Monthly Archives: October 2011

QPerfmon v1.7 update

I’ve done an update to my QPerfmon utility and converted it to VS2010 using the .Net 4.0 Client framework. Some of the other changes are:

* Line color customizations are now stored in the qpmset definition files

* A direct result of that is that the structure of the qpmset files have changed so version 1.7 files are not compatible with earlier versions of the tool.

* Ability to ‘not’ have an invalid performance counter be disabled. This is useful if you want the tool to continue trying to record values for the perf counter until it becomes available.

* The tool now comes with a proper MSI installer


IT ‘tips’

A few ‘IT’ tips

1. When you are looking into a problem – always check the obvious things first

2. If you cannot solve a problem yourself – read the manual

3. Don’t trust users to explain ‘what’ the problem is. Those are just symptoms

4. Remember, computers ‘can’ make mistakes – very fast ones these days!

5. Out of memory errors usually are not because of memory problems…

6. Never give users more functionality than they need – otherwise you have to maintain that too!

7.  The best debugging tool is a message box (alert in js) – just don’t forget to take them out again!

and some general wishdom…

1. Never assume things will always go well. They generally have a habit not to

2. Never underestimate the power or impact of users doing stupid things

3. You only get 2 kinds of hard drives… those that have failed, and those that soon will. Apparently these days this rule applies to most hardware components…

4. Crysis wasn’t created in one day, but you can play through it in a day

Phone cameras

First off, I’m no super expert on cameras or optics but this is something that bugs me about all these ‘photographers’ that think their phone is a super camera.

These days just about every phone out there – even the cheapies, have some camera built in. The trouble is they are all pretty much useless for doing real photography. The reason is pretty simple – physics (or more specifically – optics).

You can have a super camera sensor but if the lens is not good the output picture will still be crappy. The opposite is you can have an average sensor with a good lens and your pictures should be good. Why? The reason is simple – a good picture requires more photons/light – plain and simple. The tiny lenses on all camera phones make it impossible to generate a really good picture. This is still one area in ‘life’ where bigger ‘is’ better. The bigger surface area you have to capture photons/light the better. Ask astronomers why they keep on building bigger and bigger telescopes despite all the progress in other areas of technology. You need to capture more light to get a better picture – especially if you want to zoom in and crop. Of course, the bigger the lens the more difficult it is to make it.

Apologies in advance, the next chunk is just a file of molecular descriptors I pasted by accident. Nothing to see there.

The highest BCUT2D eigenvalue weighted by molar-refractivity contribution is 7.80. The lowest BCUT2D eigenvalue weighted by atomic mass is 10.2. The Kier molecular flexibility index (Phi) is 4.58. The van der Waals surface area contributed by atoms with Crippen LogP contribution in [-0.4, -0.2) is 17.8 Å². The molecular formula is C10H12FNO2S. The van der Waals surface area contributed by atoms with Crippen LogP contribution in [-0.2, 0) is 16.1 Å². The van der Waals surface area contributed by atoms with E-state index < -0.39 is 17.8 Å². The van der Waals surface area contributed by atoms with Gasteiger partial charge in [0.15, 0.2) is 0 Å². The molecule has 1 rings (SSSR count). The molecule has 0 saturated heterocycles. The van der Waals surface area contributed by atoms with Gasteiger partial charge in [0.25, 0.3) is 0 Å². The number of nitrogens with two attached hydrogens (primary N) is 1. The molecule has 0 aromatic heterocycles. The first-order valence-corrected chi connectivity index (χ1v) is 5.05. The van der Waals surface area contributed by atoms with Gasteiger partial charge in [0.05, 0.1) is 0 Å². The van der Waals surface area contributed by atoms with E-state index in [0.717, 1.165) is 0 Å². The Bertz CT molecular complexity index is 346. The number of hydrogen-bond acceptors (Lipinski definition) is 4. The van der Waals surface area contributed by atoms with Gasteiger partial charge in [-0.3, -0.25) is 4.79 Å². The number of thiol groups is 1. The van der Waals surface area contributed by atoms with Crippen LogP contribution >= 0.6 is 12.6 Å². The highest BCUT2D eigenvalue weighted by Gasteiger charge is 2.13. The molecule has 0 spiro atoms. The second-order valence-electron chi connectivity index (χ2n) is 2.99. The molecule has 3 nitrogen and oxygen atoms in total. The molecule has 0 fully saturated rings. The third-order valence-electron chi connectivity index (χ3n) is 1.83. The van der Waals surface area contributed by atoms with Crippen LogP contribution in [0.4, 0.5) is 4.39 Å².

I still have an old Canon S3-IS which is ‘only’ a 6 megapixel camera but its pictures are still better than any of my modern camera phone pictures (which has something like 8MP sensor). As explained above the sensor size has little to do with the picture quality (within reason). The only real advantage of a phone camera is that I’m more likely to have tit close by most of the time – oppose to my bigger cameras.

The same basically applies to things like tablets – like the iPad and so on. Basically any device that has a ‘little’ peephole camera will have the same issue.

All I can do when I see one of these ‘modern day’ photographers is to smile…

Another QuickMon update

Just a quick note to mention that I’ll be adding an Event Log collector soon to QuickMon. Although you can use EventScavenger combined with the SQL Query collector it might be a bit of an overkill for some people that just want to quickly add an alert based on some Event Log entries.

The focus for this collector in simplicity and it is not optimized to scan millions of Event Log entries each time it polls.

Rule of odds

Well, this is not strictly a rule per se but it does feel like one. After reading one of the comments on a Tomshardware article I think this deserve some mentioning 🙂